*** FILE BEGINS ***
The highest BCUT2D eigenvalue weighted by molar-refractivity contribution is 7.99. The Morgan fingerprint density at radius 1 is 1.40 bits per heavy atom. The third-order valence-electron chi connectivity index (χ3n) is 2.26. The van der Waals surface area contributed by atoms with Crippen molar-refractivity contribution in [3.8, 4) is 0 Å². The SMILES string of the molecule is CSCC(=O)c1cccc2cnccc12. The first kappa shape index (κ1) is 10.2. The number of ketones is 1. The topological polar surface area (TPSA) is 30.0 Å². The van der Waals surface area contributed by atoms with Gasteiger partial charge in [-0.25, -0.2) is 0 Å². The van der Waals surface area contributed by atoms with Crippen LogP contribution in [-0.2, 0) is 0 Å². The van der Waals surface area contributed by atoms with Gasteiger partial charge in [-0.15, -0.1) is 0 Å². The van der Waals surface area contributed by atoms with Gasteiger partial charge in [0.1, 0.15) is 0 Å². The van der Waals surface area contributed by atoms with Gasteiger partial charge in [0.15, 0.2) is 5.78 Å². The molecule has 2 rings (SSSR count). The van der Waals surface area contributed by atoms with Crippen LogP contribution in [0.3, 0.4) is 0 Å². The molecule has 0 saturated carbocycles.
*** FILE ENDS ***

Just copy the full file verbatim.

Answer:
The highest BCUT2D eigenvalue weighted by molar-refractivity contribution is 7.99. The Morgan fingerprint density at radius 1 is 1.40 bits per heavy atom. The third-order valence-electron chi connectivity index (χ3n) is 2.26. The van der Waals surface area contributed by atoms with Crippen molar-refractivity contribution in [3.8, 4) is 0 Å². The SMILES string of the molecule is CSCC(=O)c1cccc2cnccc12. The first kappa shape index (κ1) is 10.2. The number of ketones is 1. The topological polar surface area (TPSA) is 30.0 Å². The van der Waals surface area contributed by atoms with Gasteiger partial charge in [-0.25, -0.2) is 0 Å². The van der Waals surface area contributed by atoms with Crippen LogP contribution in [-0.2, 0) is 0 Å². The van der Waals surface area contributed by atoms with Gasteiger partial charge in [-0.15, -0.1) is 0 Å². The van der Waals surface area contributed by atoms with Gasteiger partial charge in [0.1, 0.15) is 0 Å². The van der Waals surface area contributed by atoms with Gasteiger partial charge in [0.15, 0.2) is 5.78 Å². The molecule has 2 rings (SSSR count). The van der Waals surface area contributed by atoms with Crippen LogP contribution in [0.3, 0.4) is 0 Å². The molecule has 0 saturated carbocycles.